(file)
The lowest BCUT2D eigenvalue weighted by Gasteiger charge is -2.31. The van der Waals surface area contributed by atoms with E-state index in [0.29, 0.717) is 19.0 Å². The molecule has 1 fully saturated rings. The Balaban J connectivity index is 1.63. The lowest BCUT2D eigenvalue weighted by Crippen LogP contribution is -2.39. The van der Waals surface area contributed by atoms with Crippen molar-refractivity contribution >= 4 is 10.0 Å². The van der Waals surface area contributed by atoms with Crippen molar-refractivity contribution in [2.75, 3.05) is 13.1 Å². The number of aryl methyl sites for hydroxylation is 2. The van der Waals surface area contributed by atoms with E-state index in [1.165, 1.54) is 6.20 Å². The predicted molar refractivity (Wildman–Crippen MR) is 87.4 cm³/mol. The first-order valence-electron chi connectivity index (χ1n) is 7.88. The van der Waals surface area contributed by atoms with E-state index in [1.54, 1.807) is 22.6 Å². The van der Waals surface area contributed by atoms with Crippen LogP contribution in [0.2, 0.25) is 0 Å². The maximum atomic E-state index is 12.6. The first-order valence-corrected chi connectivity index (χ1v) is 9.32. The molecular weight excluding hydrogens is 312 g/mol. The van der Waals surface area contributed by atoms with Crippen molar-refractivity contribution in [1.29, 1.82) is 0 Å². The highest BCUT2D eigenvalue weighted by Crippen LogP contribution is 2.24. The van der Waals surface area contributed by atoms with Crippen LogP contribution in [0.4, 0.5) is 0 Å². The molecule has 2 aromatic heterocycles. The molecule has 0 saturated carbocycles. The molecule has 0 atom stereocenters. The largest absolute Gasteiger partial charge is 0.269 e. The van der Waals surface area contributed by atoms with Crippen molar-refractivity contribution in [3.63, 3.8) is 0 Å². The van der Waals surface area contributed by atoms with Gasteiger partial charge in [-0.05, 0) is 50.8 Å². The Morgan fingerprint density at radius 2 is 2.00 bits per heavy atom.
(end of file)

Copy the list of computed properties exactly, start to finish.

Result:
The lowest BCUT2D eigenvalue weighted by Gasteiger charge is -2.31. The van der Waals surface area contributed by atoms with E-state index in [0.29, 0.717) is 19.0 Å². The molecule has 1 fully saturated rings. The Balaban J connectivity index is 1.63. The lowest BCUT2D eigenvalue weighted by Crippen LogP contribution is -2.39. The van der Waals surface area contributed by atoms with Crippen molar-refractivity contribution >= 4 is 10.0 Å². The van der Waals surface area contributed by atoms with Crippen molar-refractivity contribution in [2.75, 3.05) is 13.1 Å². The number of aryl methyl sites for hydroxylation is 2. The van der Waals surface area contributed by atoms with E-state index in [1.165, 1.54) is 6.20 Å². The predicted molar refractivity (Wildman–Crippen MR) is 87.4 cm³/mol. The first-order valence-electron chi connectivity index (χ1n) is 7.88. The van der Waals surface area contributed by atoms with E-state index in [1.54, 1.807) is 22.6 Å². The van der Waals surface area contributed by atoms with Crippen LogP contribution in [0.2, 0.25) is 0 Å². The maximum atomic E-state index is 12.6. The first-order valence-corrected chi connectivity index (χ1v) is 9.32. The molecular weight excluding hydrogens is 312 g/mol. The van der Waals surface area contributed by atoms with Crippen molar-refractivity contribution in [1.29, 1.82) is 0 Å². The highest BCUT2D eigenvalue weighted by Crippen LogP contribution is 2.24. The van der Waals surface area contributed by atoms with Crippen LogP contribution in [0.4, 0.5) is 0 Å². The molecule has 2 aromatic heterocycles. The molecule has 0 saturated carbocycles. The molecule has 0 atom stereocenters. The largest absolute Gasteiger partial charge is 0.269 e. The van der Waals surface area contributed by atoms with Crippen molar-refractivity contribution in [3.63, 3.8) is 0 Å². The van der Waals surface area contributed by atoms with Gasteiger partial charge in [-0.05, 0) is 50.8 Å². The Morgan fingerprint density at radius 2 is 2.00 bits per heavy atom.